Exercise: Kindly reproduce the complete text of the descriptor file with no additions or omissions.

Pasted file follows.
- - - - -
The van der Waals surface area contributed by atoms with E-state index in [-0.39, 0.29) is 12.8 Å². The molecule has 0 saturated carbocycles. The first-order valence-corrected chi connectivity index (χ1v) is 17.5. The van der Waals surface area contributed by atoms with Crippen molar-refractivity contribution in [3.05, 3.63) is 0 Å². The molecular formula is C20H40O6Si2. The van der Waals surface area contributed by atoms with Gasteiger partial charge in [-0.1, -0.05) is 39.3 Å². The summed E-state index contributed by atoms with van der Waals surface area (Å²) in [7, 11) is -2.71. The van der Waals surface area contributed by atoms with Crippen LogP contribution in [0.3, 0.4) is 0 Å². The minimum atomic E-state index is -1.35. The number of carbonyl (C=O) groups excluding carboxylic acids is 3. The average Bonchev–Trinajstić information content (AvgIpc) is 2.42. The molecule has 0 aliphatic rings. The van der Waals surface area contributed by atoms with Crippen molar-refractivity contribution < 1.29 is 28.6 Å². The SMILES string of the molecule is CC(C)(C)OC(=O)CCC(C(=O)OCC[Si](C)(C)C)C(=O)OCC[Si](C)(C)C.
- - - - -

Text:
The van der Waals surface area contributed by atoms with E-state index in [-0.39, 0.29) is 12.8 Å². The molecule has 0 saturated carbocycles. The first-order valence-corrected chi connectivity index (χ1v) is 17.5. The van der Waals surface area contributed by atoms with Crippen molar-refractivity contribution in [3.05, 3.63) is 0 Å². The molecular formula is C20H40O6Si2. The van der Waals surface area contributed by atoms with Gasteiger partial charge in [-0.1, -0.05) is 39.3 Å². The summed E-state index contributed by atoms with van der Waals surface area (Å²) in [7, 11) is -2.71. The van der Waals surface area contributed by atoms with Crippen LogP contribution in [0.3, 0.4) is 0 Å². The minimum atomic E-state index is -1.35. The number of carbonyl (C=O) groups excluding carboxylic acids is 3. The average Bonchev–Trinajstić information content (AvgIpc) is 2.42. The molecule has 0 aliphatic rings. The van der Waals surface area contributed by atoms with Crippen molar-refractivity contribution < 1.29 is 28.6 Å². The SMILES string of the molecule is CC(C)(C)OC(=O)CCC(C(=O)OCC[Si](C)(C)C)C(=O)OCC[Si](C)(C)C.